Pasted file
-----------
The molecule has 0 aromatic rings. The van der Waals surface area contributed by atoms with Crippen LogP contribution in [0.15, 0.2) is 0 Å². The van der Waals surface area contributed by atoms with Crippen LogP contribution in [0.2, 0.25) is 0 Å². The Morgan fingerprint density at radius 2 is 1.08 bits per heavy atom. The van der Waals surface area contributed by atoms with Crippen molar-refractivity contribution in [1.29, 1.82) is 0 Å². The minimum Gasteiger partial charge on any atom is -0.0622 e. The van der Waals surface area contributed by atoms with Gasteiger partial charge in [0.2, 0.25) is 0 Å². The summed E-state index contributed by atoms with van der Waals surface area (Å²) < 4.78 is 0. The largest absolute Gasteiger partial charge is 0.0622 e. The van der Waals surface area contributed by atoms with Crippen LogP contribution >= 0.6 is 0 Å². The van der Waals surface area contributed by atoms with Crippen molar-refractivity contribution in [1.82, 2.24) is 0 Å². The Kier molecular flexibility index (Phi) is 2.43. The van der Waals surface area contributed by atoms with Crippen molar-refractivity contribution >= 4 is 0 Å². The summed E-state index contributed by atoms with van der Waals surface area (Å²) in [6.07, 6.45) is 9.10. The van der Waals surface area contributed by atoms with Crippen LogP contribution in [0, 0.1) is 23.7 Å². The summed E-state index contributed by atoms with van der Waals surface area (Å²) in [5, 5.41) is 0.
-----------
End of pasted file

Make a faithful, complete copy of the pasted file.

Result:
The molecule has 0 aromatic rings. The van der Waals surface area contributed by atoms with Crippen LogP contribution in [0.15, 0.2) is 0 Å². The van der Waals surface area contributed by atoms with Crippen LogP contribution in [0.2, 0.25) is 0 Å². The Morgan fingerprint density at radius 2 is 1.08 bits per heavy atom. The van der Waals surface area contributed by atoms with Crippen molar-refractivity contribution in [1.29, 1.82) is 0 Å². The minimum Gasteiger partial charge on any atom is -0.0622 e. The van der Waals surface area contributed by atoms with Gasteiger partial charge in [0.2, 0.25) is 0 Å². The summed E-state index contributed by atoms with van der Waals surface area (Å²) < 4.78 is 0. The largest absolute Gasteiger partial charge is 0.0622 e. The van der Waals surface area contributed by atoms with Crippen LogP contribution >= 0.6 is 0 Å². The van der Waals surface area contributed by atoms with Crippen molar-refractivity contribution in [1.82, 2.24) is 0 Å². The Kier molecular flexibility index (Phi) is 2.43. The van der Waals surface area contributed by atoms with Crippen molar-refractivity contribution >= 4 is 0 Å². The summed E-state index contributed by atoms with van der Waals surface area (Å²) in [6.07, 6.45) is 9.10. The van der Waals surface area contributed by atoms with Crippen LogP contribution in [0, 0.1) is 23.7 Å². The summed E-state index contributed by atoms with van der Waals surface area (Å²) in [5, 5.41) is 0.